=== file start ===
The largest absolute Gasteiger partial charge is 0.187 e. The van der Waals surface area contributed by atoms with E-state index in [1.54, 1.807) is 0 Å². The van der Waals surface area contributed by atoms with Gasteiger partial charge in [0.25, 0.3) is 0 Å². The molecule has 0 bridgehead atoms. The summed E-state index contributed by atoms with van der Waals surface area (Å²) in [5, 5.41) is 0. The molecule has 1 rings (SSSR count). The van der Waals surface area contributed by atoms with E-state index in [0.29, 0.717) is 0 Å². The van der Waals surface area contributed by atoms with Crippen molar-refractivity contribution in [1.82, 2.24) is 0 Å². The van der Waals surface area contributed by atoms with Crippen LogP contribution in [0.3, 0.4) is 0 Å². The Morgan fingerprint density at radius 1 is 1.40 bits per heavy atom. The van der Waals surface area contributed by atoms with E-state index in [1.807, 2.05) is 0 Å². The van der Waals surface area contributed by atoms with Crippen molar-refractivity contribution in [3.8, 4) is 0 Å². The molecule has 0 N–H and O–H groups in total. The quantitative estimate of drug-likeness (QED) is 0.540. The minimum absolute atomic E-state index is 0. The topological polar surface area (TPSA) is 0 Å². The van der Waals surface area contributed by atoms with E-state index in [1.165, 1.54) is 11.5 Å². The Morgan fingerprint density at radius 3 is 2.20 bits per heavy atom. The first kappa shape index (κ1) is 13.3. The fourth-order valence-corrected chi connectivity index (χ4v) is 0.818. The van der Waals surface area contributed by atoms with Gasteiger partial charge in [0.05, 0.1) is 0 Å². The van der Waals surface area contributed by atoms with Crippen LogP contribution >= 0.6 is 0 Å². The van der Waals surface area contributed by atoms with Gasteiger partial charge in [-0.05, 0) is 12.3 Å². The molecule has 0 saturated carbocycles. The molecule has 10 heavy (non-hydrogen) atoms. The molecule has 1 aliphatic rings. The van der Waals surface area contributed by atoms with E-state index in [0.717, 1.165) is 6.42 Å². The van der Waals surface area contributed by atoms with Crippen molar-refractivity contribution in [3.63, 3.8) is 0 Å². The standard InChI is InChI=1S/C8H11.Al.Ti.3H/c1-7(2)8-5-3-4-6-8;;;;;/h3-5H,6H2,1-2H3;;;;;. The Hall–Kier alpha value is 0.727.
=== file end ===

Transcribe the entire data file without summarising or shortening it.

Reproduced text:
The largest absolute Gasteiger partial charge is 0.187 e. The van der Waals surface area contributed by atoms with E-state index in [1.54, 1.807) is 0 Å². The van der Waals surface area contributed by atoms with Gasteiger partial charge in [0.25, 0.3) is 0 Å². The molecule has 0 bridgehead atoms. The summed E-state index contributed by atoms with van der Waals surface area (Å²) in [5, 5.41) is 0. The molecule has 1 rings (SSSR count). The van der Waals surface area contributed by atoms with E-state index in [0.29, 0.717) is 0 Å². The van der Waals surface area contributed by atoms with Crippen molar-refractivity contribution in [1.82, 2.24) is 0 Å². The van der Waals surface area contributed by atoms with Crippen LogP contribution in [0.3, 0.4) is 0 Å². The Morgan fingerprint density at radius 1 is 1.40 bits per heavy atom. The van der Waals surface area contributed by atoms with E-state index in [1.807, 2.05) is 0 Å². The van der Waals surface area contributed by atoms with Crippen molar-refractivity contribution in [3.8, 4) is 0 Å². The molecule has 0 N–H and O–H groups in total. The quantitative estimate of drug-likeness (QED) is 0.540. The minimum absolute atomic E-state index is 0. The topological polar surface area (TPSA) is 0 Å². The van der Waals surface area contributed by atoms with E-state index in [1.165, 1.54) is 11.5 Å². The Morgan fingerprint density at radius 3 is 2.20 bits per heavy atom. The first kappa shape index (κ1) is 13.3. The fourth-order valence-corrected chi connectivity index (χ4v) is 0.818. The van der Waals surface area contributed by atoms with Gasteiger partial charge in [0.05, 0.1) is 0 Å². The van der Waals surface area contributed by atoms with Crippen LogP contribution >= 0.6 is 0 Å². The van der Waals surface area contributed by atoms with Gasteiger partial charge in [-0.05, 0) is 12.3 Å². The molecule has 0 saturated carbocycles. The molecule has 10 heavy (non-hydrogen) atoms. The molecule has 1 aliphatic rings. The van der Waals surface area contributed by atoms with E-state index in [0.717, 1.165) is 6.42 Å². The van der Waals surface area contributed by atoms with Crippen molar-refractivity contribution in [3.63, 3.8) is 0 Å². The standard InChI is InChI=1S/C8H11.Al.Ti.3H/c1-7(2)8-5-3-4-6-8;;;;;/h3-5H,6H2,1-2H3;;;;;. The Hall–Kier alpha value is 0.727.